Miami Is Not Hot


By William Bixby

At the end of the 1st quarter of the NBA season, the Miami Heat are 8-7, and there are already rumors and grumblings that their coach, Eric Spoelstra, will soon be replaced by the team president and general manager, Pat Riley, if there is no drastic improvement in a very small amount of time. The Miami Heat are plagued by two problems that seem uncorrectable in the near future. One problem is structural and the other one is strategic. The Heat despite having superior talent at the 2,3, and 4 positions, suffer from extreme deficiencies at the 1 and 5 spots. And the extreme talent that Miami has are non-congruous on the basketball court. At the finish of the 1st quarter of the NBA season, the Heat are seriously under-achieving.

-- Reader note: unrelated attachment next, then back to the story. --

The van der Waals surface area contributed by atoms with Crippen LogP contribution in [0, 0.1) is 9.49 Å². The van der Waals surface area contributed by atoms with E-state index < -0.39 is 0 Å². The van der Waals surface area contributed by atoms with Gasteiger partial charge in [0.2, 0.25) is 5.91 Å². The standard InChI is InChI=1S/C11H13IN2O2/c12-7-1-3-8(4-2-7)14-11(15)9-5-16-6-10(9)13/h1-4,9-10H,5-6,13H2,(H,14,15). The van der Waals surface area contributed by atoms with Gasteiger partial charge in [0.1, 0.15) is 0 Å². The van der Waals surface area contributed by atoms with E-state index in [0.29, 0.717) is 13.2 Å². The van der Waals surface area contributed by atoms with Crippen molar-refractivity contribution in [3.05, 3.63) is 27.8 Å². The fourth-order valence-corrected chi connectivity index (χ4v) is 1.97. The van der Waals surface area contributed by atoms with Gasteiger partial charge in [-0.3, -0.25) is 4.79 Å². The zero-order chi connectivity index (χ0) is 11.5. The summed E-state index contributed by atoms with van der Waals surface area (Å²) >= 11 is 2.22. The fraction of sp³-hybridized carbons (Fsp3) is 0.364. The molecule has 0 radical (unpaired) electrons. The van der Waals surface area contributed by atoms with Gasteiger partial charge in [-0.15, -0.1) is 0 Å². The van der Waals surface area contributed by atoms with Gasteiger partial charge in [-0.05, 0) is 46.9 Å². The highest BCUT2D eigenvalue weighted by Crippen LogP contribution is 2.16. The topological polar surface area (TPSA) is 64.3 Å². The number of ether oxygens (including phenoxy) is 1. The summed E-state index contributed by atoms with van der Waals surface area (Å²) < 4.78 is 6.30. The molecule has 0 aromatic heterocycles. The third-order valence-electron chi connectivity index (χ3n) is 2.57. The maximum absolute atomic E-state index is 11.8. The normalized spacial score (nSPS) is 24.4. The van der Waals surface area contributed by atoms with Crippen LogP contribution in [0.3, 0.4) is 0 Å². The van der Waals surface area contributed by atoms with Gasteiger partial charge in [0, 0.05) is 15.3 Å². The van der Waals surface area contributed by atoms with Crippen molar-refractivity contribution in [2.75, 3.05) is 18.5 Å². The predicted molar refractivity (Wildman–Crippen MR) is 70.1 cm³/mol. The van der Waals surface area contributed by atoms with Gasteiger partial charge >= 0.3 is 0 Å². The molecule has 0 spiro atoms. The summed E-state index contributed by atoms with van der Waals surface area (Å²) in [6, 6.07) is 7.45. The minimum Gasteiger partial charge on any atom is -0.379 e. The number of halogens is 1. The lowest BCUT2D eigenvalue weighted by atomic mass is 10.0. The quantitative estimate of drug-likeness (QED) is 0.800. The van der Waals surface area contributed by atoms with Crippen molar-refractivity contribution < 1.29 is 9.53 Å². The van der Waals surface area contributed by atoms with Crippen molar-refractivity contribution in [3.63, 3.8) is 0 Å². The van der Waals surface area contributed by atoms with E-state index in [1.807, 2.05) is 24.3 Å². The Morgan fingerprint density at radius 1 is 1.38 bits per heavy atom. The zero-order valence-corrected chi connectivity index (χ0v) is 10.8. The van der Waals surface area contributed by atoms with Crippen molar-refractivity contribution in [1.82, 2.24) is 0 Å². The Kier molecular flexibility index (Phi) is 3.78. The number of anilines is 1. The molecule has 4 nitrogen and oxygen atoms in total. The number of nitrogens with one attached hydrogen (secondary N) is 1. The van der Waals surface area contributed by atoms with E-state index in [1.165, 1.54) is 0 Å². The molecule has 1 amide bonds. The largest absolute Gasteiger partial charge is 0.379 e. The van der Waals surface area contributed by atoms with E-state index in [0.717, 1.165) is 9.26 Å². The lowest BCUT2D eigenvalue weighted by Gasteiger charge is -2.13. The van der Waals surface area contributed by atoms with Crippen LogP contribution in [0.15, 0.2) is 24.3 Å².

The Heat have major problems with inferior parts at important positions. Though they are physically more gifted than almost every team in the National Basketball Association overall, they were not well-constructed to win. The team has All-Stars at the shooting guard and power forward positions, the 2 and 4 slot respectively, and a certified Hall of Fame candidate at small forward spot, the 3. Dwayne Wade won a Finals MVP and a NBA championship. LeBron James is a 2-time NBA MVP, and Chris Bosh is a multi-skilled, multiple time All-Star. The three of them could form one of the best scoring trios ever hypothetically. With the talent that the Heat now possess, this team could possibly win multiple NBA titles. But, teams do not win championships in theoretical applications. To win in the league, every team needs solid play at the point and in the interior. And, at the point guard and center position, the Miami Heat are both under-sized and poorly skilled. Playing at point is an under-sized ball-handler, Carlos Arroyo, and a miniature shooting guard, Eddie House. And at the 5 spot, is a raw, offensively-limited center, Joel Anthony. The deficiency at the center position could be remedied with the addition of an over-sized rebounder. Center, once a talent-stocked position in the National Basketball Association, is now full of inept players that rarely score or block shots. Anthony was made in the same mold. However, with the firepower that Miami possesses, their center would need only to get extra possessions for the team with offensive and defensive rebounding and play sound help defense. Joel Anthony would be serviceable on any other squad in the NBA. But, because he lacks offensive prowess, superior size, and exceptional rebounding ability, he is a mediocre offering at center for this basketball team that is contending for a championship. The point guard position is where the Heat are reeling to find an adequate option. If Carlos Arroyo or Eddie House were the players relieving the starters, then their team would be a talented, championship caliber squad. Since they have both been starters, the opposing points salivate before they play the Heat. Carlos Arroyo can dribble the basketball. Unfortunately, he can not shoot it from beyond the free throw line. Since he is a small point and not exceptional quick or strong with the basketball, he does not penetrate or make assists. The fact that Arroyo plays matador defense further limits his time on the court and his contribution to the Miami Heat. Whereas Arroyo is under-sized, Eddie House is absolutely tiny. He is a good shooter from 3, but a sub par ball-handler. And though he is spirited on defense, he is not especially quick or strong, so he is overpowered or blown by regularly by the better point guards in the league. This year has had one of the better overall crops of point guards that the NBA has seen in recent history, so Arroyo and House are outmatched in nearly every game that they play. Louis Williams, a backup point guard, scored 12 points against him off the bench. Superstar point guards burn him for more than just points. Rondo had 17 assists against them. Chris Paul scored 13 pts and had 19 assists, while Deron Williams scored 21 points with 14 assists.The Miami Heat organization is scrambling to fill those positions with more cohesive parts to play with All-Star nucleus that they procured in the off season. The return of Mario Chalmers and Mike Miller from injuries should help fortify the point guard position somewhat. Both players give the Heat more size. Chalmers plays well on the defensive end getting deflections and steals and Miller should supply much needed efficient shooting on the offensive end. If the two mesh well with the Big 3, then the point guard problem may solve itself with time.